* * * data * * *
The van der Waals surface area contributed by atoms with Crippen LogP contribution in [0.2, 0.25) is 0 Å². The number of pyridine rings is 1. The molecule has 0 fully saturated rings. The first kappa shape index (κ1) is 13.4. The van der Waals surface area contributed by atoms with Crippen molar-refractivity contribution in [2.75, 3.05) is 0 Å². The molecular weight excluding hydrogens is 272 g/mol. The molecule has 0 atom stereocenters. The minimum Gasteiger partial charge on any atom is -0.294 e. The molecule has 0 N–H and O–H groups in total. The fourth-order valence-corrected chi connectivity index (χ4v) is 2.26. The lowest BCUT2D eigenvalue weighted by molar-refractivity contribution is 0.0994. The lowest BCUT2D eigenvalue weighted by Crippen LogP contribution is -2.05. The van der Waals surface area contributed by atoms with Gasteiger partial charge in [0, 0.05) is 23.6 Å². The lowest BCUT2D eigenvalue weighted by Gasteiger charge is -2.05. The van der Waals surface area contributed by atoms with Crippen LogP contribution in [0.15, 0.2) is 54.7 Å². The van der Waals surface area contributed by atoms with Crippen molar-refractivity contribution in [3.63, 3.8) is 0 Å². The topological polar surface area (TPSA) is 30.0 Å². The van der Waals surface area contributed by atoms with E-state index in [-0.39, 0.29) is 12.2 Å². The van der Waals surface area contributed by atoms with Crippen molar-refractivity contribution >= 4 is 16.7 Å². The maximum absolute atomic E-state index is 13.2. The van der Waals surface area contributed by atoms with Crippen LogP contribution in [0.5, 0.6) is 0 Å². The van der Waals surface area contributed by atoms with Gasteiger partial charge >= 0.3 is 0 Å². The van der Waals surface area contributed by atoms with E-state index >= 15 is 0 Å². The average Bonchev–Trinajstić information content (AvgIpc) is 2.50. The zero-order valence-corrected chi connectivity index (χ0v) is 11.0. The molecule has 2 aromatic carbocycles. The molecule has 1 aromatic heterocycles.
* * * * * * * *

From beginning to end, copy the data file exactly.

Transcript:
The van der Waals surface area contributed by atoms with Crippen LogP contribution in [0.2, 0.25) is 0 Å². The number of pyridine rings is 1. The molecule has 0 fully saturated rings. The first kappa shape index (κ1) is 13.4. The van der Waals surface area contributed by atoms with Crippen molar-refractivity contribution in [2.75, 3.05) is 0 Å². The molecular weight excluding hydrogens is 272 g/mol. The molecule has 0 atom stereocenters. The minimum Gasteiger partial charge on any atom is -0.294 e. The molecule has 0 N–H and O–H groups in total. The fourth-order valence-corrected chi connectivity index (χ4v) is 2.26. The lowest BCUT2D eigenvalue weighted by molar-refractivity contribution is 0.0994. The lowest BCUT2D eigenvalue weighted by Crippen LogP contribution is -2.05. The van der Waals surface area contributed by atoms with Gasteiger partial charge in [0, 0.05) is 23.6 Å². The lowest BCUT2D eigenvalue weighted by Gasteiger charge is -2.05. The van der Waals surface area contributed by atoms with Crippen LogP contribution in [0.15, 0.2) is 54.7 Å². The van der Waals surface area contributed by atoms with Crippen molar-refractivity contribution in [3.63, 3.8) is 0 Å². The topological polar surface area (TPSA) is 30.0 Å². The van der Waals surface area contributed by atoms with E-state index in [-0.39, 0.29) is 12.2 Å². The van der Waals surface area contributed by atoms with Crippen molar-refractivity contribution >= 4 is 16.7 Å². The maximum absolute atomic E-state index is 13.2. The van der Waals surface area contributed by atoms with Crippen LogP contribution in [0.5, 0.6) is 0 Å². The van der Waals surface area contributed by atoms with Gasteiger partial charge >= 0.3 is 0 Å². The van der Waals surface area contributed by atoms with E-state index >= 15 is 0 Å². The average Bonchev–Trinajstić information content (AvgIpc) is 2.50. The zero-order valence-corrected chi connectivity index (χ0v) is 11.0. The molecule has 2 aromatic carbocycles. The molecule has 1 aromatic heterocycles.